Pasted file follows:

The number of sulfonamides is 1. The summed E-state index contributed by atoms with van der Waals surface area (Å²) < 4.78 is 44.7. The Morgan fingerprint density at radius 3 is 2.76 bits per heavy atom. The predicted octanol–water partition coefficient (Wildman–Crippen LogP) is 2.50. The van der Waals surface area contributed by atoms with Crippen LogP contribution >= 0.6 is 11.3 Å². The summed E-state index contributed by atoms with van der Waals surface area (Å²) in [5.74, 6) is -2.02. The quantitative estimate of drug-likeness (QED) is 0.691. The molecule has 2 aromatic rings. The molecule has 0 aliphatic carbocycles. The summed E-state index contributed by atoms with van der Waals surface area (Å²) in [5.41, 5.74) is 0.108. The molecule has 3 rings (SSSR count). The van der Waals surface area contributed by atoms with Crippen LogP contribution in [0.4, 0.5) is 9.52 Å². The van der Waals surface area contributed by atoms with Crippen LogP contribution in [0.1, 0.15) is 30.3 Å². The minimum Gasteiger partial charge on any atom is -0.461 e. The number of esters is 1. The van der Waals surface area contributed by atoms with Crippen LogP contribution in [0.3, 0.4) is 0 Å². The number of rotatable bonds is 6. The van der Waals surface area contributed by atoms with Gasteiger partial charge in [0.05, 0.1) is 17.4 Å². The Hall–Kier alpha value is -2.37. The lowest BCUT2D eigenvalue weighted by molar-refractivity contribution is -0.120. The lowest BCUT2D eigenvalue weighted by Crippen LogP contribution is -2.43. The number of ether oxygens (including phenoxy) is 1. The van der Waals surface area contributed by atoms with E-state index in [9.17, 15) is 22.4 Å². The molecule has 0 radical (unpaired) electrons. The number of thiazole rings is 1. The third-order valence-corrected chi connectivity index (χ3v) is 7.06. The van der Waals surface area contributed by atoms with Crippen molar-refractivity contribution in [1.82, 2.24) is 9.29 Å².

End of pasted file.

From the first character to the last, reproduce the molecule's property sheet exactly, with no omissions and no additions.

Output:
The number of sulfonamides is 1. The summed E-state index contributed by atoms with van der Waals surface area (Å²) < 4.78 is 44.7. The Morgan fingerprint density at radius 3 is 2.76 bits per heavy atom. The predicted octanol–water partition coefficient (Wildman–Crippen LogP) is 2.50. The van der Waals surface area contributed by atoms with Crippen LogP contribution >= 0.6 is 11.3 Å². The summed E-state index contributed by atoms with van der Waals surface area (Å²) in [5.74, 6) is -2.02. The quantitative estimate of drug-likeness (QED) is 0.691. The molecule has 2 aromatic rings. The molecule has 0 aliphatic carbocycles. The summed E-state index contributed by atoms with van der Waals surface area (Å²) in [5.41, 5.74) is 0.108. The molecule has 3 rings (SSSR count). The van der Waals surface area contributed by atoms with Crippen LogP contribution in [0.4, 0.5) is 9.52 Å². The van der Waals surface area contributed by atoms with Crippen LogP contribution in [0.1, 0.15) is 30.3 Å². The minimum Gasteiger partial charge on any atom is -0.461 e. The number of esters is 1. The van der Waals surface area contributed by atoms with Crippen LogP contribution in [0.3, 0.4) is 0 Å². The number of rotatable bonds is 6. The van der Waals surface area contributed by atoms with Gasteiger partial charge in [0.05, 0.1) is 17.4 Å². The Hall–Kier alpha value is -2.37. The lowest BCUT2D eigenvalue weighted by molar-refractivity contribution is -0.120. The lowest BCUT2D eigenvalue weighted by Crippen LogP contribution is -2.43. The number of ether oxygens (including phenoxy) is 1. The van der Waals surface area contributed by atoms with E-state index in [9.17, 15) is 22.4 Å². The molecule has 0 radical (unpaired) electrons. The number of thiazole rings is 1. The third-order valence-corrected chi connectivity index (χ3v) is 7.06. The van der Waals surface area contributed by atoms with Crippen molar-refractivity contribution in [1.82, 2.24) is 9.29 Å².